In June the circus came to town. Nothing remarkable, you might think, except that the town was Riyadh, the capital of Saudi Arabia, where until two years ago all forms of entertainment were banned. The previous week, the head of the General Entertainment Authority—sometimes called the Ministry of Fun—had been fired because a female performer in another circus had worn a tight-fitting, flesh-colored outfit that had sparked protests on Twitter (75 percent of Saudis use social media, about the same as Americans). The mutaween—the religious police—had carefully vetted the circus I attended, and the ankle-length black leggings and sparkly long sleeves of the lady with the dancing Dalmatians had passed muster, as had the body-hugging dark costumes worn by a group of androgynous flamenco-style dancers.
It was a particular joy to be in the audience, watching the delight of both children and adults, oohing and aahing at the tightrope walkers and convulsing with laughter at an act involving a large poodle leaping in and out of a garbage can. In the intermission I canvassed opinion. It was a few days after women had been permitted to drive legally for the first time, and spectators understood that this was about more than the right to go to the Big Top. “I hope that everybody benefits from change while respecting our religion first of all,” said a woman whose face was covered by a niqab, sitting with her husband and three kids who were munching popcorn. “It’s a big change here, with women driving and everything,” said a knowing ten-year-old girl. “I can’t believe I’m in Saudi Arabia!”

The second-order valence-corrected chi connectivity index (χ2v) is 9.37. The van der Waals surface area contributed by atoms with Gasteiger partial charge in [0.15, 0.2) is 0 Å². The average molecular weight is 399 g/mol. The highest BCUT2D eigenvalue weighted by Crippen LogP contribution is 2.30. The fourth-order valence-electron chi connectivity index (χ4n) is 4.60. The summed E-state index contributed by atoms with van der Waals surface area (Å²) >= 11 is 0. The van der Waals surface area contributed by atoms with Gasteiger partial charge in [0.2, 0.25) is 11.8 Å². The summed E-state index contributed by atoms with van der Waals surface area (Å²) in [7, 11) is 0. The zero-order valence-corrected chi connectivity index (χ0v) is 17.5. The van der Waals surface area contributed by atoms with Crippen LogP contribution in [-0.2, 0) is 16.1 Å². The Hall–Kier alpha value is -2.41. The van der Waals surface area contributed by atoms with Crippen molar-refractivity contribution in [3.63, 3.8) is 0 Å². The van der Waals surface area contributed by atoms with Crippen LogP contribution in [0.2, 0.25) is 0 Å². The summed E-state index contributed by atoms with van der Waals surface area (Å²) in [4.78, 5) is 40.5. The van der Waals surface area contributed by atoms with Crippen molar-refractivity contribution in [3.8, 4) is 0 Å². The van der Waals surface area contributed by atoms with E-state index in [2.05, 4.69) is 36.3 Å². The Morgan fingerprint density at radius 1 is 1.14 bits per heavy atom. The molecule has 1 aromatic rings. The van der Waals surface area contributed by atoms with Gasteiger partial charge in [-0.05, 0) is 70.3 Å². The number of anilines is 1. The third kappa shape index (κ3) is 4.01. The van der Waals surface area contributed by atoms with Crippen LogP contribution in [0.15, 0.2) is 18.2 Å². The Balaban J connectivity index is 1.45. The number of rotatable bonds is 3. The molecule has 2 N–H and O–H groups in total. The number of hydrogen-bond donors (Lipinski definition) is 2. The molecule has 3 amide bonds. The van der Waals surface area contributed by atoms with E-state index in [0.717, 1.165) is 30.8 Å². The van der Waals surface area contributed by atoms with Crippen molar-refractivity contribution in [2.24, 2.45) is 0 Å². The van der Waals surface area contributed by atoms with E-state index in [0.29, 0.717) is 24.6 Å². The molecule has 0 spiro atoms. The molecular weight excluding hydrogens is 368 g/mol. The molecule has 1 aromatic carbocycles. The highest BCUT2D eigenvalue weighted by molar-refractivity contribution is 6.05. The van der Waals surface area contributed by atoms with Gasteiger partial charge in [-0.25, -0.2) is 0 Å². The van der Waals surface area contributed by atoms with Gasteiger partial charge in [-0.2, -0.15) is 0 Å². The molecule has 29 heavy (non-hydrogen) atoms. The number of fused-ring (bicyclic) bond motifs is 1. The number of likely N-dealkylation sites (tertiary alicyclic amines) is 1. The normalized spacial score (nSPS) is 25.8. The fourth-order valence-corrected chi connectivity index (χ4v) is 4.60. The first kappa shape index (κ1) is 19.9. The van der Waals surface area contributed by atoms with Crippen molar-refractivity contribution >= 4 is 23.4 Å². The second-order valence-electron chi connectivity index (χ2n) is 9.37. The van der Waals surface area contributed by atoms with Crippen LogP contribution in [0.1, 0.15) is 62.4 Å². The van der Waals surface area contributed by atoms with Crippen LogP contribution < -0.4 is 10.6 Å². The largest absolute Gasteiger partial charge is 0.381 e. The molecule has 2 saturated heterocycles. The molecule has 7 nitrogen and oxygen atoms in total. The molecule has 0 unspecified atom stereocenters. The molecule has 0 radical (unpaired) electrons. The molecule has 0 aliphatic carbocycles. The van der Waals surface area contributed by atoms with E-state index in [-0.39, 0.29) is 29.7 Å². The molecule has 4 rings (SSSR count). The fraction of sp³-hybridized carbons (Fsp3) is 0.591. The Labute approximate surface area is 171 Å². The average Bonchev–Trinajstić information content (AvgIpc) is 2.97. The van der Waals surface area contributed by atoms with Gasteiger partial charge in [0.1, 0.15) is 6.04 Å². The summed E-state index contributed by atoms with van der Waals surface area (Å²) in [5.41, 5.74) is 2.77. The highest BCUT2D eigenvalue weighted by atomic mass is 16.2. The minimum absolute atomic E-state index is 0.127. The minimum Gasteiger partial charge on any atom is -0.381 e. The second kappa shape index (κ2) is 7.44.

For middle-class urban Saudis the social changes brought in by King Salman and his powerful son, Crown Prince Mohammed bin Salman, generally known as MBS, are significant. A movie theater has been built where men and women may sit together—the first film shown was Black Panther, which proved very popular. Women have been permitted to attend sporting events, albeit in single-sex areas, but the most important decree, introduced in 2016, may have been the one curtailing the powers of the mutaween. No longer can the men tasked with “promoting virtue and preventing vice” arrest women on the streets and whip them for failing to cover themselves adequately. Their job must be carried out “in a gentle and humane way.” Robbed of the powers they used to exert with such arbitrary cruelty, they have melted away.
Jamal Beshri, a musician, told me how in the old days he feared walking on the street carrying his guitar, in case the mutaween or random zealots attacked him and broke it. “We would gather and play a jam session but not in public,” he said. “When I put my…
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